|The Sorbonne wall|
The climbing wall at Sorbonne University, on Reem island in Abu Dhabi, is probably the best wall so far built in the UAE. It’s only ~10m tall but the width allows for about 20-25 independent routes and the modern Walltopia design has a good variety of interesting features. It is also very steep. About three quarters of the routes involve some sort of overhang and the steepest have a continuous violent lean. Perfect for power-endurance training. Critically it is also indoor; in fact, in a very high quality (and under-utilised) sports facility.
Though the wall has been there since mid-2010, when the campus construction ended, it has only been possible to gain (limited) public access recently, despite a barrage of requests by climbers to the university during the intervening period. To be fair to the university administration, they probably had more urgent priorities during the first year in the finished campus. The owner of the campus buildings is also an unconnected entity (a quasi-public Abu Dhabi investment fund) making decisions about facility usage especially complex.
In September 2011 these decision makers did finally resolve (but not advertise!) a scheme for non-student usage of some of the sports facilities, which I discovered by chance in November. Unfortunately, for the climbing wall, their proposition was aimed at small school or corporate groups, who could “rent” the wall and its coach for a short sequence of weekly sessions at a very high price. Our challenge became to persuade them to instead accept a much longer duration arrangement for more people at a lower price. Thanks to fantastic support from the head of sports, this was eventually agreed. However it required accepting several constraints that have little resemblance to normal climbing wall usage: pre-payment for 20 weeks in advance and a fixed group of climbers. The university also required that their counter-party in the transaction be a single company with its own insurance, not the individual climbers themselves. This was solved thanks to the help of Abu Dhabi businessman and climber Sami Matuq. Axa insurance were also very accommodative.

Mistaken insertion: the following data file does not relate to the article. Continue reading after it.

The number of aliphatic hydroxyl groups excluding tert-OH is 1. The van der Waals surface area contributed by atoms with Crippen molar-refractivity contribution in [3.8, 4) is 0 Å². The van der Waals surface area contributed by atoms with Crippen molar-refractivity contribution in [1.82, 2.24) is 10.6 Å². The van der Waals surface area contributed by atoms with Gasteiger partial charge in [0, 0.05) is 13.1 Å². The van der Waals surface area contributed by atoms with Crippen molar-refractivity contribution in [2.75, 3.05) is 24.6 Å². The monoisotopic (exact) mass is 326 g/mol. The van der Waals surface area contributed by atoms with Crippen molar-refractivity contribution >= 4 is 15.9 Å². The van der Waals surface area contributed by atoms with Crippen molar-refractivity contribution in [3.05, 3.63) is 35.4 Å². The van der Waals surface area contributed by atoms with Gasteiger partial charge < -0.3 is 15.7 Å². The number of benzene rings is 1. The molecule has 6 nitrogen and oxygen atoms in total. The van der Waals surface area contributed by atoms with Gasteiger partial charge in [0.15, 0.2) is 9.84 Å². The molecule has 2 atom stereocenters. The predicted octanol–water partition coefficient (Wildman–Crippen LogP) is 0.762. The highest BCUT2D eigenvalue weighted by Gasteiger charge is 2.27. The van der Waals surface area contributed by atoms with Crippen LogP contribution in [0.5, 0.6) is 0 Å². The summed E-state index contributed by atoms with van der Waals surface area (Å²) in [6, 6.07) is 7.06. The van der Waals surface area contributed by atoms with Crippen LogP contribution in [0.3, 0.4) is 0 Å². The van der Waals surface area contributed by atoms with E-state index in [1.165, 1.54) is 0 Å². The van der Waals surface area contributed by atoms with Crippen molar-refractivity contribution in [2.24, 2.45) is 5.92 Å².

The process of finding a group of climbers who were prepared to pre-pay for twenty weeks worth of Monday evening climbing sessions at a still quite high price was not especially easy. I think I must have fielded several hundred emails cumulatively along the way. The large number of people expressing a casual interest rapidly collapsed down to a small number when they learned the constraints, and especially when asked to part with hard cash, but we were – just – able to assemble a group of twenty. The first session was Monday 20th February. My impression is that everyone considered it a huge success. Thanks are also due to Pete Aldwinckle, from Global Climbing, who did a safety briefing free of charge.
Inevitably requests to join the group have already started appearing. A few points worth making: this is a hard-won and experimental project that will hopefully encourage the university to allow more flexible usage in the future; for the first 20 weeks there will only be space for new people if existing members of the group want to drop out; though Theo Giani, Sami and I did most of the work to make this happen, this is essentially a spontaneously-assembled co-operative and no-one is “in charge”; similarly this is 100% non-commercial – no-one has carved out even even a single fil from the transaction; there is no “operator” with incentive to boost numbers. Bottom-line, if you are reading this and interested: please be patient.